Homestead Deduction Flap: Couple Fighting To Avoid Back Taxes And Penalties

By Jeff Neumeyer

February 19, 2013 Updated Feb 19, 2013 at 6:14 PM EST

HUNTINGTON COUNTY, Ind. (www.incnow.tv) --- For a Huntington County couple, paying property taxes right now is a full-blown headache.

They face the prospect of back taxes and penalties because of a dispute over a homestead deduction.

It’s an issue thousands of Hoosiers are dealing with.

Indiana taxpayers have been required to turn in homestead verification forms, proving their primary place of residency, to clamp down on people fraudulently claiming the deduction on more than one property.

Craig Morrison and Karla Moore didn't get their form turned in until late in the process.

They provided drivers license info, voter registration cards, and other documents to prove their residency.

But in late January, the Huntington County auditor sent them a letter saying they were ineligible to claim the deduction, that they owed more than $1,600 in back taxes and penalties, and that she wanted three years worth of federal income tax returns before she would re-consider.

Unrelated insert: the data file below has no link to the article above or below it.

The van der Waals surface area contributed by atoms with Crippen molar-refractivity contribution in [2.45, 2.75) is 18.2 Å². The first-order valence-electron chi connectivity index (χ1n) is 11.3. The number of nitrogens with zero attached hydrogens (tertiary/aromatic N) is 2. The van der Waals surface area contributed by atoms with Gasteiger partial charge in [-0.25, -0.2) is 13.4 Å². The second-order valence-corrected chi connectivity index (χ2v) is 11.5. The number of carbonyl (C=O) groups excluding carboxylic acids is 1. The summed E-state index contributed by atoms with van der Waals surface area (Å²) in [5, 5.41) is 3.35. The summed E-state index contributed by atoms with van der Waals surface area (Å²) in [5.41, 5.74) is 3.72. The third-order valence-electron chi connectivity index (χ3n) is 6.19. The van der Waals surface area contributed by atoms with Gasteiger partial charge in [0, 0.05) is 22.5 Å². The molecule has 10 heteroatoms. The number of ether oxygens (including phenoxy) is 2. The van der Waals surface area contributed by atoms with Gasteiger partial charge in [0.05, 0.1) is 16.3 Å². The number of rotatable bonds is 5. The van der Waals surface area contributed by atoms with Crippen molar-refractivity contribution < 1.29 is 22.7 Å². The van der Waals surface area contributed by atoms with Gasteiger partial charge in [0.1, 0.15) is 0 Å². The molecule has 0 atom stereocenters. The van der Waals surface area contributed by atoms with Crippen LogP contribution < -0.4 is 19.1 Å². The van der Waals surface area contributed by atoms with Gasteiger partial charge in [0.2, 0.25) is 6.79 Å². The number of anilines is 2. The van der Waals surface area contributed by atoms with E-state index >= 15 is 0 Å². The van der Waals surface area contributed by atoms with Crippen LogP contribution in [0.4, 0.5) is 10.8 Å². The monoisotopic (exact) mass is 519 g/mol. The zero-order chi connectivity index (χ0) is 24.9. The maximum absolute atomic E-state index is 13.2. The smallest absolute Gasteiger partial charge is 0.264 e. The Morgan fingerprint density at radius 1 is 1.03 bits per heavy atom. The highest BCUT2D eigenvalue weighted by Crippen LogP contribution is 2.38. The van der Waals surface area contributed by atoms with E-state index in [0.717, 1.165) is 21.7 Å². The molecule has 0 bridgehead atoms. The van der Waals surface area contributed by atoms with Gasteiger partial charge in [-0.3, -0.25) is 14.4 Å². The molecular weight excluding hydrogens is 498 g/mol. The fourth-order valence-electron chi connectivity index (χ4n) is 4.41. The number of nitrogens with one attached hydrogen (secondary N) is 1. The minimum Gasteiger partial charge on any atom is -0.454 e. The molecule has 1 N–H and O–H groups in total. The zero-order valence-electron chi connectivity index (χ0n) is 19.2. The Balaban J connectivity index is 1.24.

" I don't own another home. I do live in this house, but I can't convince her that I live in this house, even though I can see the courthouse from my window, I can't convince her I live here," Moore said.

" When they bring in their tax return forms and their drivers license, if it proves what their address is, I waive the back billing of the taxes. Ms. Moore has not provided any income tax returns for me to decide that," said Cindy Yeiter, the county auditor.

Yeiter said she got suspicious when at least one of the original drivers licenses turned in was for Arkansas, not Indiana.

Moore says she and Morrison worked in that state temporarily, but that they never changed residency.
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The auditor isn't sure she buys it.

Yeiter demanded federal tax returns for the roughly 300 people who were late in submitting their homestead deduction verification forms, but she says she is now requesting state income tax returns instead.

Moore says the IRS told her that the auditor has no authority to demand federal income tax returns.

Moore says she is reluctant to hand over her state income tax returns, because she doesn’t trust the sensitive records will be kept private.




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